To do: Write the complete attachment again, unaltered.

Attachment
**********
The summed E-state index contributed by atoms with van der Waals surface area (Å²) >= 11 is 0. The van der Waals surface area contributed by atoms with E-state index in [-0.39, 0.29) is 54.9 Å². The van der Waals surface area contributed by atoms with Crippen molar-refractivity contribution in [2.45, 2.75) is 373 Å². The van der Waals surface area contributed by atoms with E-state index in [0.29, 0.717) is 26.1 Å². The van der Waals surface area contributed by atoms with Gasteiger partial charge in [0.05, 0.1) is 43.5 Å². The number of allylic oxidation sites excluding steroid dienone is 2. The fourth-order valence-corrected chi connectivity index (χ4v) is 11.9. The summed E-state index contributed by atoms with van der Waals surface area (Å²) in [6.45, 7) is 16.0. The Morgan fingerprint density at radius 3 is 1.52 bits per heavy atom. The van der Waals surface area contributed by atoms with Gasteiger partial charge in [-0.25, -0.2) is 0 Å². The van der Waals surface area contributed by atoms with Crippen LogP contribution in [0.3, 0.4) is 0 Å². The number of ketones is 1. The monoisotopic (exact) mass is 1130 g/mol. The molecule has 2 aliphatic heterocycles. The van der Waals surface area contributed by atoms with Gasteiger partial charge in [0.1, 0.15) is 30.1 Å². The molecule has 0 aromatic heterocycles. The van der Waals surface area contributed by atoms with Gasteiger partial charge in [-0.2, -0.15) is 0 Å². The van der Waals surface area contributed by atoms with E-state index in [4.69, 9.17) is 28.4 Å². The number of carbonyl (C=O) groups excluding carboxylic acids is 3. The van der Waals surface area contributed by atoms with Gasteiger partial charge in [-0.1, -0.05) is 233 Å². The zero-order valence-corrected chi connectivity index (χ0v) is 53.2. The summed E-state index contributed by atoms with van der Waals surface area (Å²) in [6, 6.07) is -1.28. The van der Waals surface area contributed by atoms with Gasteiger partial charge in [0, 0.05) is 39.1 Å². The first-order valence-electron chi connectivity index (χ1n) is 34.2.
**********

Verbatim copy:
The summed E-state index contributed by atoms with van der Waals surface area (Å²) >= 11 is 0. The van der Waals surface area contributed by atoms with E-state index in [-0.39, 0.29) is 54.9 Å². The van der Waals surface area contributed by atoms with Crippen molar-refractivity contribution in [2.45, 2.75) is 373 Å². The van der Waals surface area contributed by atoms with E-state index in [0.29, 0.717) is 26.1 Å². The van der Waals surface area contributed by atoms with Gasteiger partial charge in [0.05, 0.1) is 43.5 Å². The number of allylic oxidation sites excluding steroid dienone is 2. The fourth-order valence-corrected chi connectivity index (χ4v) is 11.9. The summed E-state index contributed by atoms with van der Waals surface area (Å²) in [6.45, 7) is 16.0. The Morgan fingerprint density at radius 3 is 1.52 bits per heavy atom. The van der Waals surface area contributed by atoms with Gasteiger partial charge in [-0.25, -0.2) is 0 Å². The van der Waals surface area contributed by atoms with Crippen LogP contribution in [0.3, 0.4) is 0 Å². The number of ketones is 1. The monoisotopic (exact) mass is 1130 g/mol. The molecule has 2 aliphatic heterocycles. The van der Waals surface area contributed by atoms with Gasteiger partial charge in [0.1, 0.15) is 30.1 Å². The molecule has 0 aromatic heterocycles. The van der Waals surface area contributed by atoms with Gasteiger partial charge in [-0.2, -0.15) is 0 Å². The van der Waals surface area contributed by atoms with E-state index in [4.69, 9.17) is 28.4 Å². The number of carbonyl (C=O) groups excluding carboxylic acids is 3. The van der Waals surface area contributed by atoms with Gasteiger partial charge in [-0.1, -0.05) is 233 Å². The zero-order valence-corrected chi connectivity index (χ0v) is 53.2. The summed E-state index contributed by atoms with van der Waals surface area (Å²) in [6, 6.07) is -1.28. The van der Waals surface area contributed by atoms with Gasteiger partial charge in [0, 0.05) is 39.1 Å². The first-order valence-electron chi connectivity index (χ1n) is 34.2.